” It is wholly unsatisfactory that non-believers and atheists should retain
titles such as bishop and archbishop in a Christian church”.
One of the distinct benefits of the LGBT rights movement is that it provides material which is likely to result in a christian church – one which believes the Bible to be the revealed Word of God – arising from a split with the present functionally atheist Church of England – or more correctly the Anglican Institution of Disbelief (AID )
Testifyingtotruth would actually prefer that AID’s functionally atheist leadership left and joined an atheist or secular community so they would not be confused with christians.
It is wholly unsatisfactory that non-believers and atheists should retain tittles such as bishop and archbishop in a supposedly Christian church.
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Church of England bishops: we agree on one thing – that we can’t agree on homosexuality
Special gathering of Church of England bishops to discuss landmark proposals on blessings for gay couples ends with admission that the best they can hope for is ‘good disagreement’
By John Bingham, Religious Affairs Editor
8:17PM GMT 27 Jan 2014
The Church of England’s bishops have finally reached agreement on homosexuality – by saying that they might never be able to agree.
They emerged from a frank, day-long meeting behind closed doors, discussing their response to radical proposals to offer wedding-style blessing services for gay couples, and admitted they are deeply divided over the issues and are likely to remain so for years to come.
In a joint statement on behalf of the 90 bishops who attended, they said that
the best they could hope for was “good disagreement”.
The announcement effectively kicks proposals trumpeted before Christmas as a solution to the Church’s wrangles over homosexuality into the long grass.
A long-awaited report by a commission chaired by the former Whitehall mandarin Sir Joseph Pilling in November concluded that while the Church should not marry same-sex couples, it should offer special services likely to amount to weddings in all but name.
The recommendation was hailed by liberals as a landmark moment for the Church but provoked anger from conservative evangelicals and traditionalist Anglo-Catholics.
Sir Joseph’s report recommended that the Church embark on a two-year process of “facilitated conversations” between the different sides with trained mediators on hand. It was the approach which led to a breakthrough on the issue of women bishops, which is now expected to be passed by the General Synod this year as a result.
But the divisions over the Church’s teaching on homosexuality go deeper than those over women bishops.
The issue has already triggered a rift within the 80 million-strong worldwide Anglican Communion and there are fears that any further steps by the Church of England could lead to African churches, representing tens of millions of Anglicans, severing the connection with Canterbury.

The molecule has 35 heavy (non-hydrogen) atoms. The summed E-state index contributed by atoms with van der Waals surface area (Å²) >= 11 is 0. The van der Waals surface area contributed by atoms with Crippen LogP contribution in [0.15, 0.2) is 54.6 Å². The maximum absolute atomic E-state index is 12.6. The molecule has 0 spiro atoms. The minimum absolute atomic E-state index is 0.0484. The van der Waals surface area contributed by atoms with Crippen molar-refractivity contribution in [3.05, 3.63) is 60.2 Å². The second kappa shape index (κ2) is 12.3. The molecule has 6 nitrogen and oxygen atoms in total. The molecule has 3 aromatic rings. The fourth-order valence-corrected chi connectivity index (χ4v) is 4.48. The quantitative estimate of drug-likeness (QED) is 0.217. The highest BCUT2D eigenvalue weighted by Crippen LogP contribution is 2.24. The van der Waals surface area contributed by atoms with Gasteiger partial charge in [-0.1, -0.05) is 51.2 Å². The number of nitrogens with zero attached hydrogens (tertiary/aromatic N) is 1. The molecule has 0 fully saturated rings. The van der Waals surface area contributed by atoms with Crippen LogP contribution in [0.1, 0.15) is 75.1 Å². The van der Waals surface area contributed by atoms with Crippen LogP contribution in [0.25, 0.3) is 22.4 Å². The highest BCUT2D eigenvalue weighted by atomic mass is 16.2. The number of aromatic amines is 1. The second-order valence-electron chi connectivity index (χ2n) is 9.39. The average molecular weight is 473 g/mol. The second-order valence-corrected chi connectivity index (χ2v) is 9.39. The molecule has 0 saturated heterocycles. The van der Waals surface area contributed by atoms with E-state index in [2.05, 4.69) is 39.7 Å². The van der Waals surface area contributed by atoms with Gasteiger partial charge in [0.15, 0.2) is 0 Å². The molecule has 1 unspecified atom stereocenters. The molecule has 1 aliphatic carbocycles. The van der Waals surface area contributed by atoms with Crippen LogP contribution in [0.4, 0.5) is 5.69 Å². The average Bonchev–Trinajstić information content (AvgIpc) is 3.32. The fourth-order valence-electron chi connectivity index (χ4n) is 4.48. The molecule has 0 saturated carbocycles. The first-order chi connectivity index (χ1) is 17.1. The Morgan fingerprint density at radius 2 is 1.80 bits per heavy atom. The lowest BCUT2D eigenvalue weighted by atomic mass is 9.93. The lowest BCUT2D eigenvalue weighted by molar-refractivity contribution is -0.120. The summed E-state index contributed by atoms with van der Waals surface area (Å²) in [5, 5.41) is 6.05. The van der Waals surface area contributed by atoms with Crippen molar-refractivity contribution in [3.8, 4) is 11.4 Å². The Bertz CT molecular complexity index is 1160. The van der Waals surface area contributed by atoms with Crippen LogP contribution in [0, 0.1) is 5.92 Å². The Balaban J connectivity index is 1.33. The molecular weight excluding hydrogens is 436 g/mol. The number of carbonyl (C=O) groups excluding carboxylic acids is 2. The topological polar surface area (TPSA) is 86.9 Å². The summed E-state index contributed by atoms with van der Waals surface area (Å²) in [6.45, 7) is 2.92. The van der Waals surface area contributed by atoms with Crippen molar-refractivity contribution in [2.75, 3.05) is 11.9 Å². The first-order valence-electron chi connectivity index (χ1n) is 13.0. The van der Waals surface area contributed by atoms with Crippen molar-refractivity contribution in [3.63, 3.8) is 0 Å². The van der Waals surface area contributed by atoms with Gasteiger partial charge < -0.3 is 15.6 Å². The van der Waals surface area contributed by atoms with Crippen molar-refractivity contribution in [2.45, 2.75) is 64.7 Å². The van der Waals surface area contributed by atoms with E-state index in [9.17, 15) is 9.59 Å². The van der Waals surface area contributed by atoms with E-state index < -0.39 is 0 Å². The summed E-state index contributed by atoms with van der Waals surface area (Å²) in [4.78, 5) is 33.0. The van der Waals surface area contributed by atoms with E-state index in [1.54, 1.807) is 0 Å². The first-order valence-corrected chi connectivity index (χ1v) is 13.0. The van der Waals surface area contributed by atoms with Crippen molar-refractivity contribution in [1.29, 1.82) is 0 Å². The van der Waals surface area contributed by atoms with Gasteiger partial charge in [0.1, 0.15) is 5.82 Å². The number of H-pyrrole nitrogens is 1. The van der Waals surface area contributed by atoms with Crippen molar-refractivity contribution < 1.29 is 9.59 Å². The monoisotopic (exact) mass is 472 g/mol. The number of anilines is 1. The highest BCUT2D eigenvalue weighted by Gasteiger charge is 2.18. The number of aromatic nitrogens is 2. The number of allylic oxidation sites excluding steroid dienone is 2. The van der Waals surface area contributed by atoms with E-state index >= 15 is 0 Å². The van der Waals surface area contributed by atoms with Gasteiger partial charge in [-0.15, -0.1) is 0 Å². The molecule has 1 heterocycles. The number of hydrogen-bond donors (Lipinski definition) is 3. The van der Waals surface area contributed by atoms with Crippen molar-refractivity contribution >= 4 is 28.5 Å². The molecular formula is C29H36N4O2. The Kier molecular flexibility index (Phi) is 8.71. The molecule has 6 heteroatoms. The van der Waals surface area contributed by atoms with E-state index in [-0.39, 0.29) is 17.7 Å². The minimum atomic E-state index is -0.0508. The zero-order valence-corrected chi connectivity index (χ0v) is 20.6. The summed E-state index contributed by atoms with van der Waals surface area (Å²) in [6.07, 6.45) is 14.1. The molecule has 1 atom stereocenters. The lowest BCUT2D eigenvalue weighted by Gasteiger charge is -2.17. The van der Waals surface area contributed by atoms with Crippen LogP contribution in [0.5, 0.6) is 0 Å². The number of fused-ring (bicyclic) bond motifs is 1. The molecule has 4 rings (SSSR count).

In principle the Church of England is still committed to the belief that any sex outside a traditional marriage between a man and a woman is a sin.
But in practice, its position has shifted dramatically in recent decades and even leading evangelicals have spoken of needing to accept massive social change.
The Church ruled just over a year ago that openly gay clerics who are in civil partnerships are now officially allowed to become bishops – as long as they claim to be celibate.
The Archbishop of Canterbury, the Most Rev Justin Welby – an evangelical who once opposed gay couples adopting children – objected to the Government’s introduction of same-sex marriage when it was debated in the Lords.
But only weeks later, he used his first presidential address to the Church’s General Synod, to warn Anglicans of a need to face up to a “revolution” in attitudes to sexuality. In a joint statement the College of Bishops, a body which includes the entire episcopate, said the Church must “repent” of its past homophobia and make a “loving, compassionate and respectful response to gay men and women”.
They spoke of recognising “the very significant change in social attitudes to sexuality in the United Kingdom in recent years”.
But the bishops added: “We recognise also the strongly held and divergent views reflected in the Pilling Report, across the Anglican Communion and in the Church of England. We acknowledge that these differences are reflected also within the College of Bishops and society as a whole.”
They announced plans to begin the mediated discussions about the Pilling recommendations but, significantly, put no time limit on how long they would take. They also acknowledged that the debates were likely to be stormy.
“We acknowledge that one of the challenges we face is to create safe space for all those involved to be honest about their own views and feelings, this has not always happened and it must do so in the future,” they said.
“We recognise that we will not all agree and that this process is in part committed to seeking good disagreement that testifies to our love for one another across the church in obedience to Christ.”
They also ruled out any change to the Church’s teaching or liturgy during the course of the discussions – meaning that gay blessings are postponed indefinitely.